Share Email Print
cover

Journal of Biomedical Optics • Open Access

Analysis of the metabolic deterioration of ex vivo skin from ischemic necrosis through the imaging of intracellular NAD(P)H by multiphoton tomography and fluorescence lifetime imaging microscopy
Author(s): Washington Y. Sanchez; Tarl W. Prow; Washington H. Sanchez; Jeffrey Grice; Michael S. Roberts

Paper Abstract

Ex vivo human skin has been used extensively for cosmeceutical and drug delivery studies, transplantable skin allografts, or skin flaps. However, it has a half-life of a few days due to ischemic necrosis. Traditional methods of assessing viability can be time-consuming and provide limited metabolic information. Using multiphoton tomography and fluorescence lifetime imaging (MPT-FLIM) we assess ischemic necrosis of ex vivo skin by NAD(P)H autofluorescence intensity and fluorescence lifetime. Ex vivo skin is stored in the presence and absence of nutrient media (Dulbecco Modified Eagle Medium) at −20, 4, and 37 °C and room temperature over a 7-day time course to establish different rates of metabolic deterioration. At higher temperatures we observe a decrease in NAD(P)H autofluorescence, higher image noise, and a significant increase in the average fluorescence lifetime (Πm) from ~1000 to 2000 ps. Additionally, significant distortions in NAD(P)H fluorescence lifetime histograms correspond to the reduction in autofluorescence. Skin kept at 4 °C, with or without media, showed the least change. Our findings suggest that MPT-FLIM enables useful noninvasive optical biopsies to monitor the metabolic state and deterioration of human skin for research and clinical purposes.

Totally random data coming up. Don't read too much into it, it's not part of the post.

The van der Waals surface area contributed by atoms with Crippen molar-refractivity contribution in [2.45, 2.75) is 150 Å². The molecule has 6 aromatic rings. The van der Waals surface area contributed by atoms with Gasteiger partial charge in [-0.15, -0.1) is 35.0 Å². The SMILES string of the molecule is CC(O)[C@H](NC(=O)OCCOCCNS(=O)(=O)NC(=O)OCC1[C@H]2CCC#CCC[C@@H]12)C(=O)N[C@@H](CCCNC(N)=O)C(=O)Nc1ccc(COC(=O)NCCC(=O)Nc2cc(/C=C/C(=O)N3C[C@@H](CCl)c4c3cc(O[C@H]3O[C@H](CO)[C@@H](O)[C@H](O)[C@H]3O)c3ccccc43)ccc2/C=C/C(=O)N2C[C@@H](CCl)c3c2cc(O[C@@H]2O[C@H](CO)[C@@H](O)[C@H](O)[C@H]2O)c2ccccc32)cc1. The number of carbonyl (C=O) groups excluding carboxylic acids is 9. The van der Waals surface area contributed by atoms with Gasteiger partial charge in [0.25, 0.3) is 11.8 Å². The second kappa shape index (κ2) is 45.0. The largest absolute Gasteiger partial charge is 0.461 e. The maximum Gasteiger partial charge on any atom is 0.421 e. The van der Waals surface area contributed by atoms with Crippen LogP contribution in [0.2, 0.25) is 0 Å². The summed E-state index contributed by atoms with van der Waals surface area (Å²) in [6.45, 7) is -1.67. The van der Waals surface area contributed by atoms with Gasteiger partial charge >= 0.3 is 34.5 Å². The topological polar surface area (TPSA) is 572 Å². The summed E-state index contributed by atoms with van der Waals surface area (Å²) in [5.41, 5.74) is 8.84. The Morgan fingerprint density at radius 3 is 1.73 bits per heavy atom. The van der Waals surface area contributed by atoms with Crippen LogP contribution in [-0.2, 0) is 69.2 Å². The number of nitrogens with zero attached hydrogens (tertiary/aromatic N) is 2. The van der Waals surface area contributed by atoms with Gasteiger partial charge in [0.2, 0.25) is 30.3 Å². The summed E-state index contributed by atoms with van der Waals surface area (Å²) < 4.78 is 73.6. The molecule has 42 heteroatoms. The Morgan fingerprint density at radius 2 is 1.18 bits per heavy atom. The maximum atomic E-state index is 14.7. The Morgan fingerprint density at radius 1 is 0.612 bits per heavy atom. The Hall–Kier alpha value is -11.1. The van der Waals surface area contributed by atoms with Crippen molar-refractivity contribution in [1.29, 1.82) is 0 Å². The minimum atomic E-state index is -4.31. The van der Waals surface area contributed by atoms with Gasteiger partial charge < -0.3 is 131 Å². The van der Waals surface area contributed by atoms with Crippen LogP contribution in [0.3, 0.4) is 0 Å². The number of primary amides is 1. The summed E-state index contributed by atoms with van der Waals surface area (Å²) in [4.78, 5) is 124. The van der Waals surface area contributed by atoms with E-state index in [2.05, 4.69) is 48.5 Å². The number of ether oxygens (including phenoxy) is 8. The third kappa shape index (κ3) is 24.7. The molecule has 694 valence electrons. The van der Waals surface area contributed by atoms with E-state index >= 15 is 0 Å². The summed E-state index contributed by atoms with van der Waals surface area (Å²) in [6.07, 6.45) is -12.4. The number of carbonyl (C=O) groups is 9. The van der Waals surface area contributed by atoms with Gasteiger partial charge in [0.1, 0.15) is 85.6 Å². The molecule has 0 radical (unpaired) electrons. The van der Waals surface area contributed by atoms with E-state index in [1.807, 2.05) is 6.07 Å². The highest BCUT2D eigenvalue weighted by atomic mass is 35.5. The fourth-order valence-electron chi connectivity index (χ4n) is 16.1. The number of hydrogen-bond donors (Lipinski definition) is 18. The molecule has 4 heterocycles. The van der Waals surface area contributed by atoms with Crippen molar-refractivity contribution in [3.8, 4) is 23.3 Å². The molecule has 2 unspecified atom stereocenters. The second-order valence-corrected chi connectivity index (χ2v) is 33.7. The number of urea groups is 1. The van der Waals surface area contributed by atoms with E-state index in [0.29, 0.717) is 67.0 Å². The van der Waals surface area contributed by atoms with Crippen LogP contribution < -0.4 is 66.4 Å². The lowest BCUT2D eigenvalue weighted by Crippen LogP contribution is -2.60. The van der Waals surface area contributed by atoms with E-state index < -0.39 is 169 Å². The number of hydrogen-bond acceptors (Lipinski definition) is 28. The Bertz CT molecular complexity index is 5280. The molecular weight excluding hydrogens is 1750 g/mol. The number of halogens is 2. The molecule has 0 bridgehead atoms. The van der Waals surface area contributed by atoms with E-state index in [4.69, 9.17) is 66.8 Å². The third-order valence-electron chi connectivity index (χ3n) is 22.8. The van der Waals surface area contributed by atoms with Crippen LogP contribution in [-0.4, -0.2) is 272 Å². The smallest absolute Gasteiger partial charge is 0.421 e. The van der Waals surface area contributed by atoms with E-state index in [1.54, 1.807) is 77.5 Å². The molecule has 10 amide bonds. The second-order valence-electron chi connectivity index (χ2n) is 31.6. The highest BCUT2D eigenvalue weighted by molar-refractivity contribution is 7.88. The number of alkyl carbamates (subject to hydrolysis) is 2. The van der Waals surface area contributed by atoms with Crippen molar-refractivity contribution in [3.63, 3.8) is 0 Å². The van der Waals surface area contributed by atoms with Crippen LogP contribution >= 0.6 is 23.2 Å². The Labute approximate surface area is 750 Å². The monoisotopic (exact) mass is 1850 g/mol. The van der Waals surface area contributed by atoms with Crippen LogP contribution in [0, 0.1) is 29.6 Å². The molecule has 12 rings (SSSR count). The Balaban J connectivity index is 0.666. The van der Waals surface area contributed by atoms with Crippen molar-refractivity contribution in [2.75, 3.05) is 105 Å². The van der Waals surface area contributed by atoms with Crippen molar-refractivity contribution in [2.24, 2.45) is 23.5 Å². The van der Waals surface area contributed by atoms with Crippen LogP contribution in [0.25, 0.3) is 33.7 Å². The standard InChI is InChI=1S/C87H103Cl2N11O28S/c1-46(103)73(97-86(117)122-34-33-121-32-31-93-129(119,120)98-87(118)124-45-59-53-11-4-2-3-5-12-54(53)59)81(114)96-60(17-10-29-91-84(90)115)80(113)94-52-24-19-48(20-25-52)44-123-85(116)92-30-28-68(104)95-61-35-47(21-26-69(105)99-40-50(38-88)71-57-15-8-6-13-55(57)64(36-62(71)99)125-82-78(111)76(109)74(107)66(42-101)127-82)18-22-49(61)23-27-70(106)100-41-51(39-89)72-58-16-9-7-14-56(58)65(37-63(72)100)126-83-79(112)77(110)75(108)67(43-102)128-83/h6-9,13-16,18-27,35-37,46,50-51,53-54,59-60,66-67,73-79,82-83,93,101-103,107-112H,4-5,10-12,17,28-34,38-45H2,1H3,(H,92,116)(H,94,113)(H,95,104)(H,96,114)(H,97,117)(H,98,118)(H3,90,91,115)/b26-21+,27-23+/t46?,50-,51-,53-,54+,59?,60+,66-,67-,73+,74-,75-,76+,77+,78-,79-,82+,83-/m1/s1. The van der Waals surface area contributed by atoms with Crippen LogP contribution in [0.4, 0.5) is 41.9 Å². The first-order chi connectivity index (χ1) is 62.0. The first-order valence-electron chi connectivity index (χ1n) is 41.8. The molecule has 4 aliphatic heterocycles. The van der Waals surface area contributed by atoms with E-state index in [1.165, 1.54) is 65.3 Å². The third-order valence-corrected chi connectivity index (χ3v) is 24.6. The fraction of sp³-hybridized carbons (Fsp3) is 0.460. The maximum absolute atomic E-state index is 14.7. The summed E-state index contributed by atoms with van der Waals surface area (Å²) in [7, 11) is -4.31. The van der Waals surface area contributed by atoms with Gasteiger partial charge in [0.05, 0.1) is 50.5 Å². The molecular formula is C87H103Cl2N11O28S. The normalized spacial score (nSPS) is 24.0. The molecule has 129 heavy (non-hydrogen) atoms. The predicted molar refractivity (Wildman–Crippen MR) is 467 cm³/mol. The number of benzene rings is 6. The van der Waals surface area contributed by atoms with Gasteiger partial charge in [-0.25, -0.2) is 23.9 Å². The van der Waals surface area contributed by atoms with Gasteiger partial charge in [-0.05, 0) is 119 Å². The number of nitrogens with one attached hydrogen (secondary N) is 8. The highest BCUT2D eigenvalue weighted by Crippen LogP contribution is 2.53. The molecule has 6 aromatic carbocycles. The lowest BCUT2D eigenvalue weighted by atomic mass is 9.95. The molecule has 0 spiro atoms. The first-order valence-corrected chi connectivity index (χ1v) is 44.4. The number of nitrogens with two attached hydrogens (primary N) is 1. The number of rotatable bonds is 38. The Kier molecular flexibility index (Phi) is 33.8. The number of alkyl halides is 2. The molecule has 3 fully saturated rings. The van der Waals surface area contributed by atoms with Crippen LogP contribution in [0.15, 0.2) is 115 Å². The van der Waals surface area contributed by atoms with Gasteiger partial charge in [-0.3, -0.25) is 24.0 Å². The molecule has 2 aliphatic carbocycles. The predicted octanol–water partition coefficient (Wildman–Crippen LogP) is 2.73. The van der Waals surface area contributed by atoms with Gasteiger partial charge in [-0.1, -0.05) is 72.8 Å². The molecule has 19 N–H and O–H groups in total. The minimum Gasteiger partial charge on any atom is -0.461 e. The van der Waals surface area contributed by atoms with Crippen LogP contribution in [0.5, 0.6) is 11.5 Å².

Paper Details

Date Published: 1 July 2010
PDF: 11 pages
J. Biomed. Opt. 15(4) 046008 doi: 10.1117/1.3466580
Published in: Journal of Biomedical Optics Volume 15, Issue 4
Show Author Affiliations
Washington Y. Sanchez, The Univ. of Queensland School of Medicine (Australia)
Tarl W. Prow, The Univ. of Queensland School of Medicine (Australia)
Washington H. Sanchez, The Univ. of Queensland (Australia)
Jeffrey Grice, The Univ. of Queensland School of Medicine (Australia)
Michael S. Roberts, The Univ. of Queensland School of Medicine (Australia)


© SPIE. Terms of Use
Back to Top